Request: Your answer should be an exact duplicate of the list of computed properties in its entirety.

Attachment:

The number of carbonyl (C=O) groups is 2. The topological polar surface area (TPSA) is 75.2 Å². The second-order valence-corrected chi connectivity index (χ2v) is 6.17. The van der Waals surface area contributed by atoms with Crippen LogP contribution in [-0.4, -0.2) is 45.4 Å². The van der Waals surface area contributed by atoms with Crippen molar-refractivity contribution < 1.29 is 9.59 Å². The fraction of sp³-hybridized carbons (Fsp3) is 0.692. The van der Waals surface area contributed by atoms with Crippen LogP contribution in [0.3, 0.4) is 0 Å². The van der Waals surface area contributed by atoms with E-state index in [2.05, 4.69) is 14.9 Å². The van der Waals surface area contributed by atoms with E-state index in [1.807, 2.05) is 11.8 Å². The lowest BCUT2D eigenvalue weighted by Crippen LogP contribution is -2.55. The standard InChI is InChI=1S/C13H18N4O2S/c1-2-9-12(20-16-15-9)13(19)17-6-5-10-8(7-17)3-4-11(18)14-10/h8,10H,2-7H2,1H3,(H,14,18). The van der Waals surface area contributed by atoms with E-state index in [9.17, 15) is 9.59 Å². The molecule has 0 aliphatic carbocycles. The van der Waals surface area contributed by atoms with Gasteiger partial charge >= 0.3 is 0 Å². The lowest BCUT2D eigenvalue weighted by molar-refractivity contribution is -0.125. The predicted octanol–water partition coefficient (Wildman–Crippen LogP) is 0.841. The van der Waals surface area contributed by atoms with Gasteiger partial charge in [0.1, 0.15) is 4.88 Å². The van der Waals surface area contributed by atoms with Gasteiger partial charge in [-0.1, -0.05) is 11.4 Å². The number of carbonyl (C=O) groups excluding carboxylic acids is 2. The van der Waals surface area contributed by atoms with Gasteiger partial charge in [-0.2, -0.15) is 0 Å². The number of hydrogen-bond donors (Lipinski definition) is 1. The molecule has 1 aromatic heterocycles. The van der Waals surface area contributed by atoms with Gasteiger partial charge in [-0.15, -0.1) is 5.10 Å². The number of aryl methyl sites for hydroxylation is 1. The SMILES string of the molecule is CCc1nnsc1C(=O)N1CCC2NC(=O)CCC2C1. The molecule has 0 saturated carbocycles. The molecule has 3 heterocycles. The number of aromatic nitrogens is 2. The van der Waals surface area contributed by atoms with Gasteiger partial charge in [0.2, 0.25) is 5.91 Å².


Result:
The number of carbonyl (C=O) groups is 2. The topological polar surface area (TPSA) is 75.2 Å². The second-order valence-corrected chi connectivity index (χ2v) is 6.17. The van der Waals surface area contributed by atoms with Crippen LogP contribution in [-0.4, -0.2) is 45.4 Å². The van der Waals surface area contributed by atoms with Crippen molar-refractivity contribution < 1.29 is 9.59 Å². The fraction of sp³-hybridized carbons (Fsp3) is 0.692. The van der Waals surface area contributed by atoms with Crippen LogP contribution in [0.3, 0.4) is 0 Å². The van der Waals surface area contributed by atoms with E-state index in [2.05, 4.69) is 14.9 Å². The van der Waals surface area contributed by atoms with E-state index in [1.807, 2.05) is 11.8 Å². The lowest BCUT2D eigenvalue weighted by Crippen LogP contribution is -2.55. The standard InChI is InChI=1S/C13H18N4O2S/c1-2-9-12(20-16-15-9)13(19)17-6-5-10-8(7-17)3-4-11(18)14-10/h8,10H,2-7H2,1H3,(H,14,18). The van der Waals surface area contributed by atoms with E-state index in [9.17, 15) is 9.59 Å². The molecule has 0 aliphatic carbocycles. The van der Waals surface area contributed by atoms with Gasteiger partial charge >= 0.3 is 0 Å². The lowest BCUT2D eigenvalue weighted by molar-refractivity contribution is -0.125. The predicted octanol–water partition coefficient (Wildman–Crippen LogP) is 0.841. The van der Waals surface area contributed by atoms with Gasteiger partial charge in [0.1, 0.15) is 4.88 Å². The van der Waals surface area contributed by atoms with Gasteiger partial charge in [-0.1, -0.05) is 11.4 Å². The number of carbonyl (C=O) groups excluding carboxylic acids is 2. The van der Waals surface area contributed by atoms with Gasteiger partial charge in [-0.2, -0.15) is 0 Å². The number of hydrogen-bond donors (Lipinski definition) is 1. The molecule has 1 aromatic heterocycles. The van der Waals surface area contributed by atoms with Gasteiger partial charge in [-0.15, -0.1) is 5.10 Å². The number of aryl methyl sites for hydroxylation is 1. The SMILES string of the molecule is CCc1nnsc1C(=O)N1CCC2NC(=O)CCC2C1. The molecule has 0 saturated carbocycles. The molecule has 3 heterocycles. The number of aromatic nitrogens is 2. The van der Waals surface area contributed by atoms with Gasteiger partial charge in [0.2, 0.25) is 5.91 Å².